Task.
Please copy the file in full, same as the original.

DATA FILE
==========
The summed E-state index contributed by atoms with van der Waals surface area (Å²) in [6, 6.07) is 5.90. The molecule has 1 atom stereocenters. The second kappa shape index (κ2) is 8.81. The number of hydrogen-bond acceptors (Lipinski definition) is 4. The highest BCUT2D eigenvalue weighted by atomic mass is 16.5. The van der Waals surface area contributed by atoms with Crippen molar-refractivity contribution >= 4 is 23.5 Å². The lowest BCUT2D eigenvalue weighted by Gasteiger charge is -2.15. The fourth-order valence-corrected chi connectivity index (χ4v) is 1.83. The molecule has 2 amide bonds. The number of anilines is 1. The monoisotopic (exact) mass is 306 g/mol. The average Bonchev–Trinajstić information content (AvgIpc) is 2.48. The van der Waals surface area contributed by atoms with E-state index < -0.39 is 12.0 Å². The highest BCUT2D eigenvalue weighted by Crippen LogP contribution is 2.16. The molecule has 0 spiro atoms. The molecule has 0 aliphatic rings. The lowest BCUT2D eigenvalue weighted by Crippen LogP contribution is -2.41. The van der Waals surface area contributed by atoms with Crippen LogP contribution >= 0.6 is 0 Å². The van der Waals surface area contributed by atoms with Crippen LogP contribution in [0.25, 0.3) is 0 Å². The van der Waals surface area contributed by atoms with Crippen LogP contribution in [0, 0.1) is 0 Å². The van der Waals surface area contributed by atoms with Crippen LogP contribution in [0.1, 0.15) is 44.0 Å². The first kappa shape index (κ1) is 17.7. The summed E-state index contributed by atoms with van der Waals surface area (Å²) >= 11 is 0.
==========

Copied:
The summed E-state index contributed by atoms with van der Waals surface area (Å²) in [6, 6.07) is 5.90. The molecule has 1 atom stereocenters. The second kappa shape index (κ2) is 8.81. The number of hydrogen-bond acceptors (Lipinski definition) is 4. The highest BCUT2D eigenvalue weighted by atomic mass is 16.5. The van der Waals surface area contributed by atoms with Crippen molar-refractivity contribution >= 4 is 23.5 Å². The lowest BCUT2D eigenvalue weighted by Gasteiger charge is -2.15. The fourth-order valence-corrected chi connectivity index (χ4v) is 1.83. The molecule has 2 amide bonds. The number of anilines is 1. The monoisotopic (exact) mass is 306 g/mol. The average Bonchev–Trinajstić information content (AvgIpc) is 2.48. The van der Waals surface area contributed by atoms with E-state index < -0.39 is 12.0 Å². The highest BCUT2D eigenvalue weighted by Crippen LogP contribution is 2.16. The molecule has 0 spiro atoms. The molecule has 0 aliphatic rings. The lowest BCUT2D eigenvalue weighted by Crippen LogP contribution is -2.41. The van der Waals surface area contributed by atoms with Crippen LogP contribution >= 0.6 is 0 Å². The van der Waals surface area contributed by atoms with Crippen LogP contribution in [0.25, 0.3) is 0 Å². The van der Waals surface area contributed by atoms with Crippen LogP contribution in [0, 0.1) is 0 Å². The van der Waals surface area contributed by atoms with Crippen LogP contribution in [0.1, 0.15) is 44.0 Å². The first kappa shape index (κ1) is 17.7. The summed E-state index contributed by atoms with van der Waals surface area (Å²) >= 11 is 0.